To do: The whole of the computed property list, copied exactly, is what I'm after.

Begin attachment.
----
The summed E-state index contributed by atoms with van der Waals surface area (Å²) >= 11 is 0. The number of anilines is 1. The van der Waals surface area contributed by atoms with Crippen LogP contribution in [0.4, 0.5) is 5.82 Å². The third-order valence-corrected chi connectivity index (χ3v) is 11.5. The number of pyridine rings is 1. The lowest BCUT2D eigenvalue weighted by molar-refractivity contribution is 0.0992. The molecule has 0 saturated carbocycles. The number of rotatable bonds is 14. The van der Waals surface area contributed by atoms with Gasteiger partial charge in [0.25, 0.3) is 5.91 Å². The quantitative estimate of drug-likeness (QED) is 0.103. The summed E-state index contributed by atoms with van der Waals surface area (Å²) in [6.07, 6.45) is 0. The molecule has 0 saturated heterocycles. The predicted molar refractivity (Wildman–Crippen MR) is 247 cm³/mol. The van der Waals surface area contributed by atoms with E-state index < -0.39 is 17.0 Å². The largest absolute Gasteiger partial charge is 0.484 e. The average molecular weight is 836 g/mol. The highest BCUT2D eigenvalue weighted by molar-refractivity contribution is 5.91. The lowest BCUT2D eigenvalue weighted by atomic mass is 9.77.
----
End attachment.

The summed E-state index contributed by atoms with van der Waals surface area (Å²) >= 11 is 0. The number of anilines is 1. The van der Waals surface area contributed by atoms with Crippen LogP contribution in [0.4, 0.5) is 5.82 Å². The third-order valence-corrected chi connectivity index (χ3v) is 11.5. The number of pyridine rings is 1. The lowest BCUT2D eigenvalue weighted by molar-refractivity contribution is 0.0992. The molecule has 0 saturated carbocycles. The number of rotatable bonds is 14. The van der Waals surface area contributed by atoms with Gasteiger partial charge in [0.25, 0.3) is 5.91 Å². The quantitative estimate of drug-likeness (QED) is 0.103. The summed E-state index contributed by atoms with van der Waals surface area (Å²) in [6.07, 6.45) is 0. The molecule has 0 saturated heterocycles. The predicted molar refractivity (Wildman–Crippen MR) is 247 cm³/mol. The van der Waals surface area contributed by atoms with E-state index < -0.39 is 17.0 Å². The largest absolute Gasteiger partial charge is 0.484 e. The average molecular weight is 836 g/mol. The highest BCUT2D eigenvalue weighted by molar-refractivity contribution is 5.91. The lowest BCUT2D eigenvalue weighted by atomic mass is 9.77.